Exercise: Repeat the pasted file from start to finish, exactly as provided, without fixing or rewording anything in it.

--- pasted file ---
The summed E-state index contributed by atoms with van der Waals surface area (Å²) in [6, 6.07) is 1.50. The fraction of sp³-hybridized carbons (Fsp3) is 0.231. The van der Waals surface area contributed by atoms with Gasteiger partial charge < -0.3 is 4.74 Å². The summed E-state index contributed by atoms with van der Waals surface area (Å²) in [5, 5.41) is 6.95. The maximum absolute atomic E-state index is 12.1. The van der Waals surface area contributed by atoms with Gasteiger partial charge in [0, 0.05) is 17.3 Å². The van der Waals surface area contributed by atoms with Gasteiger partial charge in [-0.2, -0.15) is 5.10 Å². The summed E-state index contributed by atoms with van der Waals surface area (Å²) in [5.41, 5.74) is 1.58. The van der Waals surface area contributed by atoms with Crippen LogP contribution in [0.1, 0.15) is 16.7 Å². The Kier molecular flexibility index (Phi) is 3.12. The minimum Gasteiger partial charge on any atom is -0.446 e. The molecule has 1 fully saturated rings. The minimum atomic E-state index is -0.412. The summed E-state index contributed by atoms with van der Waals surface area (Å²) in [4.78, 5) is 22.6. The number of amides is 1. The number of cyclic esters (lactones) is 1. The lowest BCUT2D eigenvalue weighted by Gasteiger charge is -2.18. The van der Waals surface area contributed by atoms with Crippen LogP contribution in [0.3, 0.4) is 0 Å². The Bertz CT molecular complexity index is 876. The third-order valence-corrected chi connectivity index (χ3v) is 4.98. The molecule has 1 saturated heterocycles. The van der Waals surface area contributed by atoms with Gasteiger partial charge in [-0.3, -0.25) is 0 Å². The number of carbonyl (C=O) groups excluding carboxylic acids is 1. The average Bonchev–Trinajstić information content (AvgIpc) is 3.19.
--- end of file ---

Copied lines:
The summed E-state index contributed by atoms with van der Waals surface area (Å²) in [6, 6.07) is 1.50. The fraction of sp³-hybridized carbons (Fsp3) is 0.231. The van der Waals surface area contributed by atoms with Gasteiger partial charge < -0.3 is 4.74 Å². The summed E-state index contributed by atoms with van der Waals surface area (Å²) in [5, 5.41) is 6.95. The maximum absolute atomic E-state index is 12.1. The van der Waals surface area contributed by atoms with Gasteiger partial charge in [0, 0.05) is 17.3 Å². The van der Waals surface area contributed by atoms with Gasteiger partial charge in [-0.2, -0.15) is 5.10 Å². The summed E-state index contributed by atoms with van der Waals surface area (Å²) in [5.41, 5.74) is 1.58. The van der Waals surface area contributed by atoms with Crippen LogP contribution in [0.1, 0.15) is 16.7 Å². The Kier molecular flexibility index (Phi) is 3.12. The minimum Gasteiger partial charge on any atom is -0.446 e. The molecule has 1 fully saturated rings. The minimum atomic E-state index is -0.412. The summed E-state index contributed by atoms with van der Waals surface area (Å²) in [4.78, 5) is 22.6. The number of amides is 1. The number of cyclic esters (lactones) is 1. The lowest BCUT2D eigenvalue weighted by Gasteiger charge is -2.18. The van der Waals surface area contributed by atoms with Crippen LogP contribution in [0.3, 0.4) is 0 Å². The Bertz CT molecular complexity index is 876. The third-order valence-corrected chi connectivity index (χ3v) is 4.98. The molecule has 1 saturated heterocycles. The van der Waals surface area contributed by atoms with Gasteiger partial charge in [-0.3, -0.25) is 0 Å². The number of carbonyl (C=O) groups excluding carboxylic acids is 1. The average Bonchev–Trinajstić information content (AvgIpc) is 3.19.